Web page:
The disk of our home galaxy, the Milky Way, is enormous. It spans a hundred thousand light-years or more, and contains hundreds of billions of stars. Most of what makes up the galaxy, though, lies outside the disk. All of it is faint and thinly spread, and most of it is invisible.
This region of the galaxy is known as the halo. It appears to be shaped like a ball, with material distributed fairly evenly throughout its volume.
Quite a few stars inhabit the halo, though not nearly as many as in the disk. Almost all of them are extremely old. Hot, bright stars live short lives, so any that were born in the halo have long since expired. That leaves only stars that are less massive than the Sun — stars that are cool and faint. Many of them live in large, massive balls known as globular clusters.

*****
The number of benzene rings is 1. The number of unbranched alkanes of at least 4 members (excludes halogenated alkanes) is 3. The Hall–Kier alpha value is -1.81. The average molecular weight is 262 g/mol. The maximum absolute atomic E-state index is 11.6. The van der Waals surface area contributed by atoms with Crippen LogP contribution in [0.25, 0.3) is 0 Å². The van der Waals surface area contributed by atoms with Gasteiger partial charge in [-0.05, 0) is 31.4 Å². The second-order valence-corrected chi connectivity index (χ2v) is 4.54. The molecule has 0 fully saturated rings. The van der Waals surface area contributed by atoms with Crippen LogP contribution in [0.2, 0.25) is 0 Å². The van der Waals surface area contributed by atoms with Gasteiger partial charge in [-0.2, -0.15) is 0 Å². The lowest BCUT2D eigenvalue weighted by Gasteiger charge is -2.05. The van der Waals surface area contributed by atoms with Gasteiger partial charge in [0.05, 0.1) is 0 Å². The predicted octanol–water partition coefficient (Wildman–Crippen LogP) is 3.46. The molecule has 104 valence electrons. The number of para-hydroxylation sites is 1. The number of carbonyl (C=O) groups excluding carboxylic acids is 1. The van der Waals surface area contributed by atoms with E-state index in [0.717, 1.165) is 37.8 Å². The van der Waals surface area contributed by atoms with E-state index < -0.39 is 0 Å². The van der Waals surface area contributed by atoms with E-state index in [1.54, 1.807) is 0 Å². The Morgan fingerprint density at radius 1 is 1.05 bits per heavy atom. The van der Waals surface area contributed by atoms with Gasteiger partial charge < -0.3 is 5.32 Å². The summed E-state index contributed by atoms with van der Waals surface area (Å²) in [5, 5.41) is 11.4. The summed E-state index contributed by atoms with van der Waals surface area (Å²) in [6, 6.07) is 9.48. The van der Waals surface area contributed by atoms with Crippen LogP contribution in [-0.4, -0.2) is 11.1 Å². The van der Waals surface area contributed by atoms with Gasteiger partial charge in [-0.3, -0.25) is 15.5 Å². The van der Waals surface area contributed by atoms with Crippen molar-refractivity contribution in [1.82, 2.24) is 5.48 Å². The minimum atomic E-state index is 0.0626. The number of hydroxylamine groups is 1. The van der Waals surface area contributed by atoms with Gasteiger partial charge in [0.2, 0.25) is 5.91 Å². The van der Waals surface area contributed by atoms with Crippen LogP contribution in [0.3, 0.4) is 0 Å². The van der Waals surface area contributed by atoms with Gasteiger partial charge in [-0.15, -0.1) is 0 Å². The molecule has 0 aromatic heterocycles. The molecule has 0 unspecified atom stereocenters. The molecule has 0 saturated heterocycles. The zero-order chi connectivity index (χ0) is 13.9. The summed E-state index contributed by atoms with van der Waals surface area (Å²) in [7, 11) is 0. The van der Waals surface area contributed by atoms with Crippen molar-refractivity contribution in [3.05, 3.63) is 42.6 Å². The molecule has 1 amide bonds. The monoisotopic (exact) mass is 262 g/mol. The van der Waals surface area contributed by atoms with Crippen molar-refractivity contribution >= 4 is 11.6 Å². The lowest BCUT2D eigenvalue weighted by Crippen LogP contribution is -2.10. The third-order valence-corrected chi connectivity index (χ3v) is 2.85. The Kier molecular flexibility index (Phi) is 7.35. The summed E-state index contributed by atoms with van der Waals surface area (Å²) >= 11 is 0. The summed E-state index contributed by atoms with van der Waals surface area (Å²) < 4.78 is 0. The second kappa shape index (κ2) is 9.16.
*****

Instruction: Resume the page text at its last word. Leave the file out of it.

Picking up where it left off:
The halo also contains a huge amount of hot gas. Some studies have said the amount may be equal to the mass of the entire disk.
But the halo’s main constituent isn’t visible to any telescope. It’s dark matter. It produces no detectable energy of any kind. We know it’s there, though, because it exerts a gravitational pull on the material we can see. It probably consists of subatomic particles. So far, though, efforts to discover these particles have been fruitless. Even so, dark matter may account for 85 percent of the galaxy’s mass — making the Milky Way a true heavyweight among galaxies.
Script by Damond Benningfield